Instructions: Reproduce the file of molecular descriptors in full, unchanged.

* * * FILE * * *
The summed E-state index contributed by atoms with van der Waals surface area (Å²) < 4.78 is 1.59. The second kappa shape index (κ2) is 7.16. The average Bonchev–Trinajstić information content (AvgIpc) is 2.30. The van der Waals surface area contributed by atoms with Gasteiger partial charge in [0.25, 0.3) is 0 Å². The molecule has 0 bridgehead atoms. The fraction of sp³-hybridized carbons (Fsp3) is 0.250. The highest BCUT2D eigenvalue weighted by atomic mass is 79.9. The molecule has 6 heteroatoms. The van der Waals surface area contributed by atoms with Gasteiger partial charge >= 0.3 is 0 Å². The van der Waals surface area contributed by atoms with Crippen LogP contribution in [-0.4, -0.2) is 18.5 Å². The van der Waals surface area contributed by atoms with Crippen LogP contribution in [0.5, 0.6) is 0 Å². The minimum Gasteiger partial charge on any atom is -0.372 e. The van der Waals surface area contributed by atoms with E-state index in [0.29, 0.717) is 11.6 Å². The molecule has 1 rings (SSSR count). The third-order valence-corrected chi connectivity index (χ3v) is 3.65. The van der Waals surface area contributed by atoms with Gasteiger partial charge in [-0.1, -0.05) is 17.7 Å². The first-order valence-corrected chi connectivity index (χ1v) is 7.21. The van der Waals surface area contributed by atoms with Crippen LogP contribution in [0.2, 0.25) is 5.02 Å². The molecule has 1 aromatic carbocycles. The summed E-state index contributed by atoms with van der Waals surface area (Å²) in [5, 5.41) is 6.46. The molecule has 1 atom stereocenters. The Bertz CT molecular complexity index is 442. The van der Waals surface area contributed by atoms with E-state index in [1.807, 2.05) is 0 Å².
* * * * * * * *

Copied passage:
The summed E-state index contributed by atoms with van der Waals surface area (Å²) < 4.78 is 1.59. The second kappa shape index (κ2) is 7.16. The average Bonchev–Trinajstić information content (AvgIpc) is 2.30. The van der Waals surface area contributed by atoms with Gasteiger partial charge in [0.25, 0.3) is 0 Å². The molecule has 0 bridgehead atoms. The fraction of sp³-hybridized carbons (Fsp3) is 0.250. The highest BCUT2D eigenvalue weighted by atomic mass is 79.9. The molecule has 6 heteroatoms. The van der Waals surface area contributed by atoms with Gasteiger partial charge >= 0.3 is 0 Å². The van der Waals surface area contributed by atoms with Crippen LogP contribution in [-0.4, -0.2) is 18.5 Å². The van der Waals surface area contributed by atoms with Crippen LogP contribution in [0.5, 0.6) is 0 Å². The minimum Gasteiger partial charge on any atom is -0.372 e. The van der Waals surface area contributed by atoms with E-state index in [0.29, 0.717) is 11.6 Å². The molecule has 1 rings (SSSR count). The third-order valence-corrected chi connectivity index (χ3v) is 3.65. The van der Waals surface area contributed by atoms with Gasteiger partial charge in [-0.1, -0.05) is 17.7 Å². The first-order valence-corrected chi connectivity index (χ1v) is 7.21. The van der Waals surface area contributed by atoms with Crippen LogP contribution in [0.2, 0.25) is 5.02 Å². The molecule has 1 aromatic carbocycles. The summed E-state index contributed by atoms with van der Waals surface area (Å²) in [5, 5.41) is 6.46. The molecule has 1 atom stereocenters. The Bertz CT molecular complexity index is 442. The van der Waals surface area contributed by atoms with E-state index in [1.807, 2.05) is 0 Å².